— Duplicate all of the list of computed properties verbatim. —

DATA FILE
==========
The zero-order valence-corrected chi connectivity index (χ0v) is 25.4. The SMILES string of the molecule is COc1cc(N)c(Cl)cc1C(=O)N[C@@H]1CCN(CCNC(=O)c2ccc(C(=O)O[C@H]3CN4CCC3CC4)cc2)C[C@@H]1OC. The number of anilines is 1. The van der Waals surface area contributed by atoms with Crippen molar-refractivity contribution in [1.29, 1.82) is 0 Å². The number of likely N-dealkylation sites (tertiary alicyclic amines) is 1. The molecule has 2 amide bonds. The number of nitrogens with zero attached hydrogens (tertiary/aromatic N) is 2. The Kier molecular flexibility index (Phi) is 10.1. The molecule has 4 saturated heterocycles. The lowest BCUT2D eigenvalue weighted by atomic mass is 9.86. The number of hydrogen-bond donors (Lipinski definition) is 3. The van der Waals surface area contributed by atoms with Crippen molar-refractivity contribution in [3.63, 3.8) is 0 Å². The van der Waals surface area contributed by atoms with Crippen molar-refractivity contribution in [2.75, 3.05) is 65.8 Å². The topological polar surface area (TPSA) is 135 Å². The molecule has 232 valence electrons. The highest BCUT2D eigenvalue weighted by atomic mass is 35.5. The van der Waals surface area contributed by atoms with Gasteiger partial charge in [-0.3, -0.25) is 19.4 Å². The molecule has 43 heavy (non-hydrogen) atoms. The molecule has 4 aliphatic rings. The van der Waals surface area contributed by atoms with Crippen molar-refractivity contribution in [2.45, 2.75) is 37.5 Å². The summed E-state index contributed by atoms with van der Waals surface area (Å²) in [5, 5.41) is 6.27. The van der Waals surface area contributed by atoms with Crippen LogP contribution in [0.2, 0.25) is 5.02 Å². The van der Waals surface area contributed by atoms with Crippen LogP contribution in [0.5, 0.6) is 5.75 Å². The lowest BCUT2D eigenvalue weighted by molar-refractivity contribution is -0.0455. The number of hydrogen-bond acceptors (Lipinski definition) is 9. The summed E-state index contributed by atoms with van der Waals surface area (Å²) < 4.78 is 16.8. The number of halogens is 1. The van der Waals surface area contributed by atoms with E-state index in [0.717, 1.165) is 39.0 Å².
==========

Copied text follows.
The zero-order valence-corrected chi connectivity index (χ0v) is 25.4. The SMILES string of the molecule is COc1cc(N)c(Cl)cc1C(=O)N[C@@H]1CCN(CCNC(=O)c2ccc(C(=O)O[C@H]3CN4CCC3CC4)cc2)C[C@@H]1OC. The number of anilines is 1. The van der Waals surface area contributed by atoms with Crippen molar-refractivity contribution in [1.29, 1.82) is 0 Å². The number of likely N-dealkylation sites (tertiary alicyclic amines) is 1. The molecule has 2 amide bonds. The number of nitrogens with zero attached hydrogens (tertiary/aromatic N) is 2. The Kier molecular flexibility index (Phi) is 10.1. The molecule has 4 saturated heterocycles. The lowest BCUT2D eigenvalue weighted by atomic mass is 9.86. The number of hydrogen-bond donors (Lipinski definition) is 3. The van der Waals surface area contributed by atoms with Crippen molar-refractivity contribution in [3.63, 3.8) is 0 Å². The van der Waals surface area contributed by atoms with Crippen molar-refractivity contribution in [2.75, 3.05) is 65.8 Å². The topological polar surface area (TPSA) is 135 Å². The molecule has 232 valence electrons. The highest BCUT2D eigenvalue weighted by atomic mass is 35.5. The van der Waals surface area contributed by atoms with Gasteiger partial charge in [-0.3, -0.25) is 19.4 Å². The molecule has 43 heavy (non-hydrogen) atoms. The molecule has 4 aliphatic rings. The van der Waals surface area contributed by atoms with Crippen molar-refractivity contribution in [2.45, 2.75) is 37.5 Å². The summed E-state index contributed by atoms with van der Waals surface area (Å²) in [5, 5.41) is 6.27. The van der Waals surface area contributed by atoms with Crippen LogP contribution in [0.2, 0.25) is 5.02 Å². The van der Waals surface area contributed by atoms with Crippen LogP contribution in [0.5, 0.6) is 5.75 Å². The lowest BCUT2D eigenvalue weighted by molar-refractivity contribution is -0.0455. The number of hydrogen-bond acceptors (Lipinski definition) is 9. The summed E-state index contributed by atoms with van der Waals surface area (Å²) < 4.78 is 16.8. The number of halogens is 1. The van der Waals surface area contributed by atoms with E-state index in [0.717, 1.165) is 39.0 Å².